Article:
The Air Force plans to make online educational materials available to enlisted Airmen “on demand” by late 2024, one of several changes the service announced Sept. 20 as part of a new “Enlisted Airmanship Continuum” for developing service members.
Other changes include “Foundations Courses” for junior enlisted, noncommissioned officers, and senior noncommissioned officers starting in October that will eventually become a prerequisite for Airmen to attend the service’s enlisted PME programs—Airman Leadership School, NCO Academy, and SNCO Academy.
Finally, the Air Force plans to expand its “Prepping the Line” initiative, which sets Job Qualifications Standards for Airmen to be certified on for certain supervisory roles.
“This shift is about the long game and building the force of the future,” Chief of Staff Gen. Charles Q. Brown Jr. and Chief Master Sergeant of the Air Force JoAnne S. Bass wrote in a letter to the force. “We owe every Airman deliberate developmental opportunities throughout their careers to grow and become their very best. They will be the difference makers in the future fight, and we are choosing to invest in them now to ensure we remain the Air Force our nation needs.”
On-demand PME will “provide unrestricted access to relevant content for Airmen, when and where needed,” Brown and Bass wrote. A background paper from the Air Force clarified that the initiative is still being worked with a scheduled release in late 2024.
An Air Force spokeswoman confirmed to Air & Space Forces Magazine that on-demand PME will not replace the need to attend enlisted PME courses like Airman Leadership School, NCO Academy, and SNCO Academy.
Rather, it will be “online content Airmen can continually return to or to learn about something new, such as emotional intelligence [or] Air Force Budget Life Cycle,” the spokeswoman said.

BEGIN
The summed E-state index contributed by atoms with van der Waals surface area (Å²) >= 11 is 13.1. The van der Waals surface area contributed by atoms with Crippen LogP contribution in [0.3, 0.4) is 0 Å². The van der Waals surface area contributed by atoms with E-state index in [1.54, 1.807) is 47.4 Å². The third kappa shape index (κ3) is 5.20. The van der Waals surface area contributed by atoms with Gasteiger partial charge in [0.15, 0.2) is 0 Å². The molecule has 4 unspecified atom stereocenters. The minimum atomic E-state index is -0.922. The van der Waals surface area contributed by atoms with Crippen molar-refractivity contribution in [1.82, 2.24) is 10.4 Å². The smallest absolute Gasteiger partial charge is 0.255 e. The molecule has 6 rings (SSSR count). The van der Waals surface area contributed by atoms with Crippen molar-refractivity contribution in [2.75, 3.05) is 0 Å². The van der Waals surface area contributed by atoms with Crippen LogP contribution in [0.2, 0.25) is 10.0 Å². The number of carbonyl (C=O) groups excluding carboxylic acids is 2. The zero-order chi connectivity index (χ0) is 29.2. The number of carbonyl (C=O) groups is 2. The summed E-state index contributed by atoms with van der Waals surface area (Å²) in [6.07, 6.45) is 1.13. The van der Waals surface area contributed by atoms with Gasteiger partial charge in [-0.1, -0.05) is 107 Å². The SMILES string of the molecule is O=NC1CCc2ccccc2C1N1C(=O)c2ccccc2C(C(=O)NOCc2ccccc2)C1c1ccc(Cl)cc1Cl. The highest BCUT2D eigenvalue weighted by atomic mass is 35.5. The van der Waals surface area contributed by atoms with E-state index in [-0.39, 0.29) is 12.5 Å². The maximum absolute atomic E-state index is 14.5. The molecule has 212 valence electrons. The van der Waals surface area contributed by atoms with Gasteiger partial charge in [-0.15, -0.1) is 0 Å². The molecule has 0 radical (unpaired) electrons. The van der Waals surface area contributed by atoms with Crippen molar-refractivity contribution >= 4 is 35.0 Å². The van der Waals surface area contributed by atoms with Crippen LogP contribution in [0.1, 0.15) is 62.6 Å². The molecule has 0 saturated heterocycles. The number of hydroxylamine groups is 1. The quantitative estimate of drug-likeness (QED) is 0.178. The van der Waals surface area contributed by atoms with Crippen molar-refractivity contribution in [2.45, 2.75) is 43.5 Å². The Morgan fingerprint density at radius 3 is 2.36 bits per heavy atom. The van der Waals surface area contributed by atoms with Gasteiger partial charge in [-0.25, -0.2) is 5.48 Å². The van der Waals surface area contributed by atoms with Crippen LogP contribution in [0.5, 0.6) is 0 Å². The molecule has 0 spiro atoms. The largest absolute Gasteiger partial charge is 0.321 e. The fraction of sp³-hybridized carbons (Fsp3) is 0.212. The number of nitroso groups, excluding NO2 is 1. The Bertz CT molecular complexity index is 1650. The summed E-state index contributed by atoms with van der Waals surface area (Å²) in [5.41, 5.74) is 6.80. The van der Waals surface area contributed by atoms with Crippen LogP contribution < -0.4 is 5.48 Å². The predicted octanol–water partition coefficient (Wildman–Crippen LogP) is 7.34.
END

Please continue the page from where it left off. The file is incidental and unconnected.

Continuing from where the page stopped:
The Air Force has made digitizing and upgrading different enlisted programs a priority in recent years, with varying levels of success. Despite Bass’ push to move to digital testing for the Weighted Airman Promotion System by 2022, paper tests and Scantrons remain standard. myEval, a new personnel evaluation web application, was paused in November 2022 because it was too difficult to use, followed by myEval 2.0 in March.
On the officer side, on-demand educational material has been a key part of the revamped Undergraduate Pilot Training curriculum, allowing for students to learn at their own pace, officials have said.
Bass first previewed the Foundations Courses during a livestreamed discussion with Air Force Secretary Frank Kendall on Aug. 30, saying they would replace the Air Force’s professional enhancement seminars.
“We’re about to make those things mandatory,” she said at the time. “We will make sure that we have relevant content that we are supplying and giving you, empowering you with, so that you can continue growing those around you.”
The three new Foundations Courses—for junior Airmen, NCOs, and senior NCOs—will launch in October at the base level but will not become mandatory for enlisted PME until late 2024, according to Brown and Bass’s letter.
“Content for all foundations courses will be updated, and standardized by Air University and Development Advisors, with the intent to remain current and relevant to maintain our competitive advantage,” the background document added.
Enlisted Force Development
In January 2022, Brown and Bass released their Enlisted Force Development Action Plan, outlining 28 force development objectives to be completed over the next two years.
One such objective was to review the existing enlisted PME continuum “to ensure it meets the needs of today’s warfighter and delivers development at the right time,” leading to the Sept. 20 announcement.
More broadly, Bass has sought to revamp the foundational documents and processes by which enlisted Airmen progress in their careers. During her tenure as CMSAF, the Air Force has released updated “Blue” and “Brown” Books—“The Profession of Arms: Our Core Values” and “The Enlisted Force Structure,” respectively. In addition, the service trotted out “The Blueprint,” a 32-page “living” document updated regularly with new information and links intended to be a resource and reference for enlisted Airmen throughout their careers.